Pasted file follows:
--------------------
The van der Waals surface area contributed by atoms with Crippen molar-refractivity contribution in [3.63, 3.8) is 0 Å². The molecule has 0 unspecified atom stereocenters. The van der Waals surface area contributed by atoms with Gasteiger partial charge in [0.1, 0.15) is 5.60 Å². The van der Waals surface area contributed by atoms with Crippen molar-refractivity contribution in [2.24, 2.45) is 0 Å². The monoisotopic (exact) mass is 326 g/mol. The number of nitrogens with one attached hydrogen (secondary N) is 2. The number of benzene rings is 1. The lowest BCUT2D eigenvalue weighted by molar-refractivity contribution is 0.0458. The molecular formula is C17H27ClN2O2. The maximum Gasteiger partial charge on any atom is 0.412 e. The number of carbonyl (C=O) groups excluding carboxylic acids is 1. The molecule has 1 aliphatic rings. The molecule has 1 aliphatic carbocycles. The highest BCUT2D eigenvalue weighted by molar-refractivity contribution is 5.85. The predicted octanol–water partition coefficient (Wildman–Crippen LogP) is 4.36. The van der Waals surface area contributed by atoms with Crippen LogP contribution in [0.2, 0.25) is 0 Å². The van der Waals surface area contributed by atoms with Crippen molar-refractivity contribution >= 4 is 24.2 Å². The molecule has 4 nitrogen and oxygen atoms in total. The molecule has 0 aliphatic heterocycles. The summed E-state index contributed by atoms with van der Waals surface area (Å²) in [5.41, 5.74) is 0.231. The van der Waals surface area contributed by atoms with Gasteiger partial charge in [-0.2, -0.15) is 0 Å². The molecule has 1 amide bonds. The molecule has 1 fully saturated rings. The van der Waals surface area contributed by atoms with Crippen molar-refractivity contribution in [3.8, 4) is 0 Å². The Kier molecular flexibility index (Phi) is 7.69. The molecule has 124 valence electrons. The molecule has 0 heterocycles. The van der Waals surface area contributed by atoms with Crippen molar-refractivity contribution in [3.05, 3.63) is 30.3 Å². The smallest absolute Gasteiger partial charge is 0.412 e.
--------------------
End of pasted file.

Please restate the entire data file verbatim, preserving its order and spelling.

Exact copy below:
The van der Waals surface area contributed by atoms with Crippen molar-refractivity contribution in [3.63, 3.8) is 0 Å². The molecule has 0 unspecified atom stereocenters. The van der Waals surface area contributed by atoms with Gasteiger partial charge in [0.1, 0.15) is 5.60 Å². The van der Waals surface area contributed by atoms with Crippen molar-refractivity contribution in [2.24, 2.45) is 0 Å². The monoisotopic (exact) mass is 326 g/mol. The number of nitrogens with one attached hydrogen (secondary N) is 2. The number of benzene rings is 1. The lowest BCUT2D eigenvalue weighted by molar-refractivity contribution is 0.0458. The molecular formula is C17H27ClN2O2. The maximum Gasteiger partial charge on any atom is 0.412 e. The number of carbonyl (C=O) groups excluding carboxylic acids is 1. The molecule has 1 aliphatic rings. The molecule has 1 aliphatic carbocycles. The highest BCUT2D eigenvalue weighted by molar-refractivity contribution is 5.85. The predicted octanol–water partition coefficient (Wildman–Crippen LogP) is 4.36. The van der Waals surface area contributed by atoms with Crippen LogP contribution in [0.2, 0.25) is 0 Å². The van der Waals surface area contributed by atoms with Crippen molar-refractivity contribution >= 4 is 24.2 Å². The molecule has 4 nitrogen and oxygen atoms in total. The molecule has 0 aliphatic heterocycles. The summed E-state index contributed by atoms with van der Waals surface area (Å²) in [5.41, 5.74) is 0.231. The van der Waals surface area contributed by atoms with Gasteiger partial charge in [-0.2, -0.15) is 0 Å². The molecule has 1 amide bonds. The molecule has 1 fully saturated rings. The van der Waals surface area contributed by atoms with Crippen molar-refractivity contribution in [3.8, 4) is 0 Å². The Kier molecular flexibility index (Phi) is 7.69. The molecule has 124 valence electrons. The molecule has 0 heterocycles. The van der Waals surface area contributed by atoms with Crippen molar-refractivity contribution in [3.05, 3.63) is 30.3 Å². The smallest absolute Gasteiger partial charge is 0.412 e.